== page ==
As anyone who has been around a 3yo lately knows, one of the many things they are (some sweet, some not) is clumsy. I mean, come on. Toddlers are by and large just coming into their own with body control and motor skills gross and fine, but the toddler who is also a preschooler who also no longer naps and has recently potty trained? Why don’t we just go ahead and say goodnight to physical grace, shall we?
As the parent of a current above described, I am finding myself watching my 3yo, who attempts to do ALL the Things (just like his big brother and big sister), with slightly held breath (I know – opposite of what I said about breath a couple weeks ago – it’s life). But seriously. We still crash and burn so often, I just never know when the next bump is going to come which turns all moments of coming and going and doing potential hazards.
Just walking through our dining room this weekend resulted in a 3-inch line imprinting itself on Lincoln’s forehead after he fell into our china hutch. Just coming to give me a hug before Trumy’s nap yesterday resulted in a bumped noggin for LT and a sore cheekbone for me. And just trying to climb up the stairs (in the semi-dark, mind you) to hang out with Sister while I put TJ down for nap this afternoon resulted in this crazy big goose egg from the handrail that he didn’t seem coming and caused him to fall back down two steps to boot.
And have I mentioned that the kid hates ice packs and comfort of any kind when he bumps? That makes it extra challenging to know what to do for him to ease the pain (not to mention lessen the severity of the marks these bumps leave in their wake).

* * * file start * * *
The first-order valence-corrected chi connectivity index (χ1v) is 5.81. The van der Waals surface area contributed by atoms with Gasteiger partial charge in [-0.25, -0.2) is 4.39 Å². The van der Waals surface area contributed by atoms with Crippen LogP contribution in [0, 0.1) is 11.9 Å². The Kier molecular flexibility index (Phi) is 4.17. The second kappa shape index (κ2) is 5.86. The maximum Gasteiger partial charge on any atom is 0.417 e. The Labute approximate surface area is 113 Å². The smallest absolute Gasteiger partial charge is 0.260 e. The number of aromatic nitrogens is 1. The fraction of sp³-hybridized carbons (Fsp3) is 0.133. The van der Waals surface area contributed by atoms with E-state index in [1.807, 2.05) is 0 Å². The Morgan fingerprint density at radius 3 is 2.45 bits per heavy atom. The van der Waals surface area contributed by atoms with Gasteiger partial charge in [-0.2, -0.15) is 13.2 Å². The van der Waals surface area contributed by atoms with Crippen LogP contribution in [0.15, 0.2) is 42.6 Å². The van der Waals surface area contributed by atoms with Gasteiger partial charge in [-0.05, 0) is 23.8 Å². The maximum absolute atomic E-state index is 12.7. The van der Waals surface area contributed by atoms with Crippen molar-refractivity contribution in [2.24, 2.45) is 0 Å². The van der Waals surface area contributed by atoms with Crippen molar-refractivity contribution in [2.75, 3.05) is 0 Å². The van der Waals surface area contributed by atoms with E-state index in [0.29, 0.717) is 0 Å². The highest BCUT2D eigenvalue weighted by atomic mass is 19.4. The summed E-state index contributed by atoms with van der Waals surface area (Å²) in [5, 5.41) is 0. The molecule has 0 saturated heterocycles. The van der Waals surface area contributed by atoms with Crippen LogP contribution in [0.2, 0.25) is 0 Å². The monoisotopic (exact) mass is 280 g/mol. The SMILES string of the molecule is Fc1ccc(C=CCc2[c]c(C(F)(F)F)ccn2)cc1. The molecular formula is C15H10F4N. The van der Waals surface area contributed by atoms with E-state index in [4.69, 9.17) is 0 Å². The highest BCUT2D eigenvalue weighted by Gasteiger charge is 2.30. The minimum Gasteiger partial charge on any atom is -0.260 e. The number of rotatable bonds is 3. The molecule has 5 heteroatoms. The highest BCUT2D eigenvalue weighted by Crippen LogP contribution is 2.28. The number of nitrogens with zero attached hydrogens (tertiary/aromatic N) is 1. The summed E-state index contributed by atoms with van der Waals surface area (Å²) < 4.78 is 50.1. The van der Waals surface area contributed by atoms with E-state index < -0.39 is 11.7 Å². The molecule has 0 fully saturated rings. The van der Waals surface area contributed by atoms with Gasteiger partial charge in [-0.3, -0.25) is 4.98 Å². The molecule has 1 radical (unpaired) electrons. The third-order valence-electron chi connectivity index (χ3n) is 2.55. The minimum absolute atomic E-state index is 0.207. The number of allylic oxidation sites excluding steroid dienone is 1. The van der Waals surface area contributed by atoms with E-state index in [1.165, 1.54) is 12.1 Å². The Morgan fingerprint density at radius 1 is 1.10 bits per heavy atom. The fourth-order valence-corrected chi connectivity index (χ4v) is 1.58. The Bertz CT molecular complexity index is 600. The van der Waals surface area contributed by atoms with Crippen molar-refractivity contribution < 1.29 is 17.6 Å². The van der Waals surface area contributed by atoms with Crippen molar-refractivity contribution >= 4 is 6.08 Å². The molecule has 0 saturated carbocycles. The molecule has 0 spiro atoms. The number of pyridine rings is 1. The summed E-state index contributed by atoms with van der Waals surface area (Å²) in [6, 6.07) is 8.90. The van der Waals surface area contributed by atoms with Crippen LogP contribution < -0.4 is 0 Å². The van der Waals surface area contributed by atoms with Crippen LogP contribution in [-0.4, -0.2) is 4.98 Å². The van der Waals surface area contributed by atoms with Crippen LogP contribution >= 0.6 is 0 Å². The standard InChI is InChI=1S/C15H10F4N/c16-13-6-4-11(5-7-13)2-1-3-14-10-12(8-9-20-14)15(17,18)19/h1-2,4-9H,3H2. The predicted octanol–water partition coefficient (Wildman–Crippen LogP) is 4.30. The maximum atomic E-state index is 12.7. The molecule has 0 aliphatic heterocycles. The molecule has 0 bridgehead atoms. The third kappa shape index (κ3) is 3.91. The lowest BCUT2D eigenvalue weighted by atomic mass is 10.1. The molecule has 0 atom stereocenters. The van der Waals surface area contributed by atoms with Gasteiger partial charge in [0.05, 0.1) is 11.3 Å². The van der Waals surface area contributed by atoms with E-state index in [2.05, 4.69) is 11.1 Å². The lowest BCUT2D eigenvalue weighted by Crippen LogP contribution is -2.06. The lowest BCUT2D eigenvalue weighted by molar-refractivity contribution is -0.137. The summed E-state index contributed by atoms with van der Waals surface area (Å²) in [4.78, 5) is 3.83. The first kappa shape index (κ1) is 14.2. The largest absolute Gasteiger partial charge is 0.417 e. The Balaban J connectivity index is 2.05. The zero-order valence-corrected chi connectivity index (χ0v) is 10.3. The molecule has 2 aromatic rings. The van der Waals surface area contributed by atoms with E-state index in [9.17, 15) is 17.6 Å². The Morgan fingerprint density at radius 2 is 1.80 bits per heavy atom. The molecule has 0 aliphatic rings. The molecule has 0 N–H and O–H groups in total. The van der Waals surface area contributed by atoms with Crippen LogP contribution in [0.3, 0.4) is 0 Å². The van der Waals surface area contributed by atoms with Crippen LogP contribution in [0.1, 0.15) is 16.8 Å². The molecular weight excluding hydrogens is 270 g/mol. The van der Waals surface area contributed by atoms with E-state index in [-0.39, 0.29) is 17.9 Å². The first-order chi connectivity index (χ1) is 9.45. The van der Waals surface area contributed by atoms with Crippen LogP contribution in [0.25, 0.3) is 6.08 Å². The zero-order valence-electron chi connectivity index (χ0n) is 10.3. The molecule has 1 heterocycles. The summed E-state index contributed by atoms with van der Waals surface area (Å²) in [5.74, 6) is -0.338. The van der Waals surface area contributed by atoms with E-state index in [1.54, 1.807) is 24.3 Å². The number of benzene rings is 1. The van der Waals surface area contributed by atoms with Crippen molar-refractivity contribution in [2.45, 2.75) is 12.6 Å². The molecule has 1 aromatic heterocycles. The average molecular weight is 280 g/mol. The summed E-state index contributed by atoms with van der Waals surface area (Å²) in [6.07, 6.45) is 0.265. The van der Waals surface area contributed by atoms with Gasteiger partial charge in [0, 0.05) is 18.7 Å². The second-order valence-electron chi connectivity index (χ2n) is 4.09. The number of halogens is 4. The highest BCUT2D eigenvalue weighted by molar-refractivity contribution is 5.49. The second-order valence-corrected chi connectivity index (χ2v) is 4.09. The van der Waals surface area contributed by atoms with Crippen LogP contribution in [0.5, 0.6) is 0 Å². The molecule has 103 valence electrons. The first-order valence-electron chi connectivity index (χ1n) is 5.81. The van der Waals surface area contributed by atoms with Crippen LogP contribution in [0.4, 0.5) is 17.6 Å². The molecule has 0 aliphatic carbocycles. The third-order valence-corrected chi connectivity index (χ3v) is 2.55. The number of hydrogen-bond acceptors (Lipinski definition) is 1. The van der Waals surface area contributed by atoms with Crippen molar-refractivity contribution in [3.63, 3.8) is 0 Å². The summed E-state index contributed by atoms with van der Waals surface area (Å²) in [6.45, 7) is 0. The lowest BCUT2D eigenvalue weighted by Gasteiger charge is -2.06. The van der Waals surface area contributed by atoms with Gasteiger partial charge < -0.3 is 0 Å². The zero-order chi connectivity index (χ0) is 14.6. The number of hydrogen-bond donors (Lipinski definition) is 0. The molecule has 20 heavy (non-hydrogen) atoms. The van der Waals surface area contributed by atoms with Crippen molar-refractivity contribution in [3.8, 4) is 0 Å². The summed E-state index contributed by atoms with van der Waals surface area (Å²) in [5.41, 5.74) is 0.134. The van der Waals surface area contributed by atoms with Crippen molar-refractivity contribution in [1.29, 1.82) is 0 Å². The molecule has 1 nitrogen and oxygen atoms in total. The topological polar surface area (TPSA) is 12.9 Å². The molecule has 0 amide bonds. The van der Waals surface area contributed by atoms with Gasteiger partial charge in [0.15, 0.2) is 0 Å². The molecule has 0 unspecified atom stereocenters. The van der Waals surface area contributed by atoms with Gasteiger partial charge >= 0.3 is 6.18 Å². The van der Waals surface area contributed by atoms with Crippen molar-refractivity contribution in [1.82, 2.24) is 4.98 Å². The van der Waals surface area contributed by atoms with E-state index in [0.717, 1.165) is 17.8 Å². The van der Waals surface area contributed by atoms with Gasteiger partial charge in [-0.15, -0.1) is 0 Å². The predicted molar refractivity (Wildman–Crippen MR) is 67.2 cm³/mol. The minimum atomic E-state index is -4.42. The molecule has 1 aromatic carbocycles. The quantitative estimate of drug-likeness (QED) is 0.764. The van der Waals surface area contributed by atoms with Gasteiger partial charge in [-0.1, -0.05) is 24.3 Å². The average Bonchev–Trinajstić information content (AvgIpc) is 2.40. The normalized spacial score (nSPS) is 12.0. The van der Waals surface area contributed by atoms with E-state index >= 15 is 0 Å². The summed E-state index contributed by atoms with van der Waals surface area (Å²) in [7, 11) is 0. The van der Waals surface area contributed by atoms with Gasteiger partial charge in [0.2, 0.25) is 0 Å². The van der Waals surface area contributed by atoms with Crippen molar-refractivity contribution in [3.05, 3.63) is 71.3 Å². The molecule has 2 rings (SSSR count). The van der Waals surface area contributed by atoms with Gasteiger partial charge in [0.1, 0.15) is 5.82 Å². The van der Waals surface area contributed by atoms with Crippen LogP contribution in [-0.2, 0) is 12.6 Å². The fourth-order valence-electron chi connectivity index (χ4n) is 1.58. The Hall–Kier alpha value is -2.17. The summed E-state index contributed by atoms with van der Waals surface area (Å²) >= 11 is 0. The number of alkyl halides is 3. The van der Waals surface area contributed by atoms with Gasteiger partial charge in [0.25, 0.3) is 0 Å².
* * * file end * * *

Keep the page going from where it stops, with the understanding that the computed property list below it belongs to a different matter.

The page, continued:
But as with just about anything, the lesson for the big person comes from the tenacity of the small person.
Lincoln may get super upset. He may burst into tears and scream NO! at me when I try to hug or console him. He may choose to soothe with a book or by hugging the baby or just taking some space for himself. And all of that is OK. What matters is that he is processing the pain (and still gets to see that I am there for him, should he ever want or need me) and that each one of these multitudinous incidents does not deter him from life. I mean, Right? He just keeps running and playing no matter how many times he takes one to the face.
Get knocked down seven times? Get back up eight. That is life with a kiddo in this stage and it is a beautiful message, even though the bruises are less than so.